Tony Perkins, president of the anti-LGBTQ Religious Right organization Family Research Council, was invited to speak at an event hosted by the State Department this week, where he has been rubbing elbows with some of the Trump administration’s top brass, who have been dropping by his radio studio for exclusive interviews on his show, Washington Watch.
The State Department is hosting a three-day Ministerial to Advance Religious Freedom in Washington, where a bipartisan lineup of high-ranking officials is discussing threats to religious liberty across the world. Perkins spoke at the event yesterday, and broadcast his weekday radio program from the State Department.
In addition to his role at Family Research Council, Perkins chairs the U.S. Commission on International Religious Freedom, to which he was appointed on the recommendation of Senate Majority Leader Mitch McConnell despite the fact that Perkins’ group was identified as a hate group by the Southern Poverty Law Center for its attacks against the LGBTQ community and brings with it a well-documented track record of anti-Muslim rhetoric.
On Monday, Secretary of State Mike Pompeo was a guest on Perkins’ show, there to hype the State Department’s event to Perkins’ Religious Right audience. The following day, Mark Green, administrator of the U.S. Agency for International Development (USAID), joined Perkins on his radio show to talk about the importance of USAID pairing with religious groups to fulfill their missions abroad.
“For us at USAID, around the world, we are far more effective when we partner with the community of faith,” Green said. “The community of faith, faith-based organizations, help us to reach corners that we could not reach in this world through the government.”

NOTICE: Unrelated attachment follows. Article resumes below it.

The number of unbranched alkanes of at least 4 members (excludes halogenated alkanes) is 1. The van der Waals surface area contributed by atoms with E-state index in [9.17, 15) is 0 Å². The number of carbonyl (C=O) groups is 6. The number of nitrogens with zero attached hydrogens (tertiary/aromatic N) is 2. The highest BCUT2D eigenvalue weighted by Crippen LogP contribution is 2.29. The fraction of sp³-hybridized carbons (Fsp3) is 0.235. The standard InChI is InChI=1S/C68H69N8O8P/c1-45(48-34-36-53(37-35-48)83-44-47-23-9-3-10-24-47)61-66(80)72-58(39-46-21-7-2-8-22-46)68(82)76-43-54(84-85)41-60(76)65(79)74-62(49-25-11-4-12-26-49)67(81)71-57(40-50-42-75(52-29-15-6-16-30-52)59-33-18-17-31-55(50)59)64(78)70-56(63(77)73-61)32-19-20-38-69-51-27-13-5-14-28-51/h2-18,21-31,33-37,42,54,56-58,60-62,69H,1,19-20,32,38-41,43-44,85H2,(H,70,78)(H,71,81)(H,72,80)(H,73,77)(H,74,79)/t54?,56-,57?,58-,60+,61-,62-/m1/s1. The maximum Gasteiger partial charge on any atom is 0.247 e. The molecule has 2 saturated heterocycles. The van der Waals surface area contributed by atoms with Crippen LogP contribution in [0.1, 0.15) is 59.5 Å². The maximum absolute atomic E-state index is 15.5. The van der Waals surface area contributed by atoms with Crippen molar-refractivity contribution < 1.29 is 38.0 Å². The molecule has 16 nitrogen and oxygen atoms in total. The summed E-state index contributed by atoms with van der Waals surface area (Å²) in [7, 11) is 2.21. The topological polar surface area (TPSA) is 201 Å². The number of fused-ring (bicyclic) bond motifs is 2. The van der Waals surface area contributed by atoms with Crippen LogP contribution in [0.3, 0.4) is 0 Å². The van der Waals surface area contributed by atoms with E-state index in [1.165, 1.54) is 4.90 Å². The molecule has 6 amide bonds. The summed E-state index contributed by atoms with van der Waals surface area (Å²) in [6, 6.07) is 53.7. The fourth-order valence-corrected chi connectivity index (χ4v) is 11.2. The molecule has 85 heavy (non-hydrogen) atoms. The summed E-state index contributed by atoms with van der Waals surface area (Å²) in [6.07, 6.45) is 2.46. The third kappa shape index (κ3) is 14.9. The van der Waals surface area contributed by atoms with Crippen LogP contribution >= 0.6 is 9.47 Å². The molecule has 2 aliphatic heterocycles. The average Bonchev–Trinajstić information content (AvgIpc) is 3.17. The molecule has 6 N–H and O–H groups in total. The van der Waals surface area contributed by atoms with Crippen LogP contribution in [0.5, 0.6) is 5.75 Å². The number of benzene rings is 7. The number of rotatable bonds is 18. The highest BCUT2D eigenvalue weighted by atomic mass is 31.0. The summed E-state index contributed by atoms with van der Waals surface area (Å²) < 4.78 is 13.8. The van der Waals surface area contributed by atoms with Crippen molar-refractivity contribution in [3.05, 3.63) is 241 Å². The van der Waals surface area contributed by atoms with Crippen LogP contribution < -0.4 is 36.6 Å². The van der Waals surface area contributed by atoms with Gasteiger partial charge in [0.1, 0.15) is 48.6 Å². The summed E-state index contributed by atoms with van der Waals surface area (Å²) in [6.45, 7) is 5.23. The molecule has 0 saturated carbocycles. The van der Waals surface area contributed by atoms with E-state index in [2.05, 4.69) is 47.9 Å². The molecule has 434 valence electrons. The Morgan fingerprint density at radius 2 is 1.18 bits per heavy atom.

Perkins agreed, praising the Trump administration for its work with religious groups, adding, “Together we can do so much more than if we try to do it alone.” At the end of the interview, Green told Perkins, who has a troubled history regarding racism: “I’m honored to be with you.”
That affirming message is in stark contrast to the elements of Perkins’ public record that raised concerns about his appointment to the USCIRF. As Right Wing Watch’s Peter Montgomery noted after Perkins’ election to USCIRF chair in June:
As recently as 2015, Perkins claimed that Islam “is incompatible with the Constitution.” That same year, he defended calls to restrict the immigration of Muslims by declaring that “only 16 percent of Islam is a religion.” The year before, he suggested that Christians who support legal equality for LGBTQ people don’t have the same legal protections as more conservative Christians, because a “true religious freedom” has to be “based on orthodox religious viewpoints.”
It’s also worth noting that the Family Research Council is one of the Religious Right groups that have eagerly worked with the most religiously oppressive regimes—those classified by the USCIRF as among the worst for religious liberty—in order to resist international recognition for the rights of LGBTQ people and to defend governments’ right to enforce “traditional” religious views on gender, sexuality, and family.
Scholars have argued that religious intolerance at home undermines the United States’ ability to advocate for human rights overseas.